The movie is a great black and white portrayal of the life of the boxer, Jake LaMotta. The movie was so popular with critics (after an initial mixed reception) due to its brutal portrayal of Jake's tormented life, going off into violent temper tantrum, suspecting his young wife Vicki, even with his own brother. His temper and attitude also moves his away from his own family. Robert De Niro is able to portray this incredibly, including showing the puzzlement he faces when he is not able to control his own temper tantrums, nor understand why they occur; the impact of these tantrums are very destructive for him.

Raging Bull starring Robert De Niro and released in 1980

The movie got such critical acclaim that it was nominated for 8 Oscars, and won 2 Academy Awards. The event was overshadowed by the attempted assassination of President Ronald Reagen by John Hinckley Jnr, attempting to do a 'Taxi Driver' stunt of trying to impress Jodie Foster. Over a period of time, the movie got much more support from critics, being rated among the top movies of all time; definitely the best movie of 1980, and among Martin Scorcese's best movies. The Oscars for which the movie was nominated were Picture, Director, Actor, Actress, Supporting Actor, Cinematography, Sound and Editing; the movie finally picked up the Oscar for Best Actor (DeNiro) and Best Editing (Schoonmaker).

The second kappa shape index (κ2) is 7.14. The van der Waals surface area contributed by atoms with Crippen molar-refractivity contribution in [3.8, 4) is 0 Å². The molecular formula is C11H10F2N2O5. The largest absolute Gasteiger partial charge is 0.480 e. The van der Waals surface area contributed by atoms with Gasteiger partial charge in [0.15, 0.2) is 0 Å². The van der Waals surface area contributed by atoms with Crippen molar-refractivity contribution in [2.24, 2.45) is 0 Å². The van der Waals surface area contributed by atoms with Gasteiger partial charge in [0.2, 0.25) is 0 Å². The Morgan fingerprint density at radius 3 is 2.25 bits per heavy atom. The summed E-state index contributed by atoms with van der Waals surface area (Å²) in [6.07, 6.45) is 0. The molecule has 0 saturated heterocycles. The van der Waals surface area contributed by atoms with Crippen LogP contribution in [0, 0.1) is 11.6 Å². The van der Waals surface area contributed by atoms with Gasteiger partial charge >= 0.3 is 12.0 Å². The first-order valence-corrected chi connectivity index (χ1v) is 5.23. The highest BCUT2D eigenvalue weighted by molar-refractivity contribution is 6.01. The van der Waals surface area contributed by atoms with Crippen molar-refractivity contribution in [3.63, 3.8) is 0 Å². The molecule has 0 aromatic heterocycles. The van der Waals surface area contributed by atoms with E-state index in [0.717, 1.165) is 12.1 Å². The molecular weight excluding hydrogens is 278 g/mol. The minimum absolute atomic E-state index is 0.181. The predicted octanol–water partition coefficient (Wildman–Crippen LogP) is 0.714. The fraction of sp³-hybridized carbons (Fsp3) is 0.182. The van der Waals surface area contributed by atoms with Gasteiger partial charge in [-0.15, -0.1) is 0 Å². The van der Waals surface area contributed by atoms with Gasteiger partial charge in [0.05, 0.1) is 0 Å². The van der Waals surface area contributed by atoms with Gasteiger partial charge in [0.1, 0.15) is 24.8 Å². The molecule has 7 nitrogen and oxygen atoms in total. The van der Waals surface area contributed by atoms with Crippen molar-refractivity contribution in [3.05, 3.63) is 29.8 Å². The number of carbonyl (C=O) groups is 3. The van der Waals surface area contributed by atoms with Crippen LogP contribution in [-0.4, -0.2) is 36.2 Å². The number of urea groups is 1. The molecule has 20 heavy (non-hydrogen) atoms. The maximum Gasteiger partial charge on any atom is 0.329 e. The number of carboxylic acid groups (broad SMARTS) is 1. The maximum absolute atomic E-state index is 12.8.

The movie starts in flashback, where a much heftier Jake LaMotta (Robert DeNiro put on 50 kilos for this part of the role, after training to bring himself to a boxer's peak physical condition for the early part of the role) is practicing his comedian's act in 1964. And then the movie moves onto the meatier part of the role, to 1941 where Jake is into his boxing career, aided by his brother Joey who is a sparring partner as well as the organizer of his fights. The movies takes us through the fights he has, the fights that his brother has on his behalf, the wooing of his wife as a young adult upto the point where he becomes paranoid and accuses her of cheating on him. You really need to see the movie to feel the power of the movie.

Sense and sensibility (1995)

Jane Austen's novel, 'Sense and Sensibility', published in 1811, has been a fairly popular and acclaimed work of fiction; it is also used in English literature studies. The novel was the first work by Jane Austen to be published, and describes the lives of a English family, used to riches, and suddenly deprived of their riches. They need to fend for themselves, while retaining their pride and honor, and as was expected in those times, to make a good marriage for themselves. The sense and sensibility is in terms of doing the right thing, listening to both the heart and mind, and eventually making a good life.